Financial markets

The rand exchange rate weakened by 172c to R18.72 by the Ides of March 2023. By quarter-end, the rand closed at R17.79.

Click here to view graph: Asset class investment returns for Q1 of 2023

The investment return on a Regulation 28 compliant super-aggressive index composite with maximum offshore exposure and exposure to shares came to 6.7% for Q1 of 2023. Early indications are that global balanced funds achieved returns of about 5% for the quarter.

Rising share prices pushed up investment returns in January 2023. The FTSE/JSE All Share Index jumped 8.9% during January before the rally came to an end in February 2023. However, the index is up only 5.2% for the quarter. The FTSE/JSE All Bond Index added 3.4% and the money market contributed 1.8% whilst listed property lost 5.1% over the 3-month period to March 2023. The weaker rand translated into improved contributions from offshore investment exposure to retirement fund portfolios. Offshore shares generated a rand return of 13.2% for the quarter and offshore bonds added 11.1%.

In the bond market, the best returns were achieved by bonds in the 7- to 12-year bucket for Q1 of 2023 (4.4%), while bonds in the 0- to 3-year bucket delivered the weakest return of 2.6% for the quarter. By quarter-end, the I2029 inflation-linked bond traded at 4.05% and the I2033 inflation-linked bond at 4.55%.

Industrial shares fared the best amongst the three main subsectors over Q1 of 2023 by adding 14.5%, financials traded sideways (0.4%), but resources were down 4.4%. DRD Gold, Gold Fields, AngloGold Ashanti, Aspen Pharmaceuticals and PPC Limited all increased by more than 30% in the quarter. Transaction Capital, Amplats, Thungela Resources, Pick n Pay Stores, Implats, Northam Plats and ArcelorMittal all lost more than 20% over the same period.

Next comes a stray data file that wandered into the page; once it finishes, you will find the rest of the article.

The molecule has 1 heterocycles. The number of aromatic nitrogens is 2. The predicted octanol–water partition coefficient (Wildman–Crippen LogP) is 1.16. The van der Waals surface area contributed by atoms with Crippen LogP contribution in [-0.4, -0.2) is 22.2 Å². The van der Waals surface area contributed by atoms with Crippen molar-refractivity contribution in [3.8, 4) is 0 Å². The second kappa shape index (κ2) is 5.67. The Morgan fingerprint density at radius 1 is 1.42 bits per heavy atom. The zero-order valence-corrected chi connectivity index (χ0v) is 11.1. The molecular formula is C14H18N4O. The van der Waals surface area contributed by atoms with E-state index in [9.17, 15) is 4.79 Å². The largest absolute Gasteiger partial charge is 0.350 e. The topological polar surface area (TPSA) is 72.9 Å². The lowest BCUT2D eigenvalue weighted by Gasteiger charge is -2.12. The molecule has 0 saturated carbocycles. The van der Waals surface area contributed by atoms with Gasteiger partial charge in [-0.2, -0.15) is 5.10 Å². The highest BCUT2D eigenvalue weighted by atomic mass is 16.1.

The investment returns generated by the indices representing the asset classes in which South African retirement funds typically invest are as follows:

% Change March 2023 Most recent quarter 1 year (p.a.) 3 years (p.a.) 5 years (p.a.)
All Share Index 5.2% 4.9% 30.5% 12.8%
Listed Property -5.1% -3.4% 21.7% -3.8%
STeFI Composite 1.8% 6.0% 5.1% 6.5%
BEASSA ALBI 3.4% 5.8% 13.0% 7.9%
MSCI All Country World ZAR 11.1% 12.1% 15.4% 16.4%
Barclays Global Aggregate ZAR 7.6% 12.0% -3.5% 7.1%
Rand (+ strengthening, – weakening) -4.3% -17.9% 0.1% -6.7%
Inflation (estimate) 1.3% 6.7% 5.5% 5.4%
Gold ZAR 13.2% 24.5% 6.8% 17.5%


Information sourced from: National Treasury, Stats SA and IRESS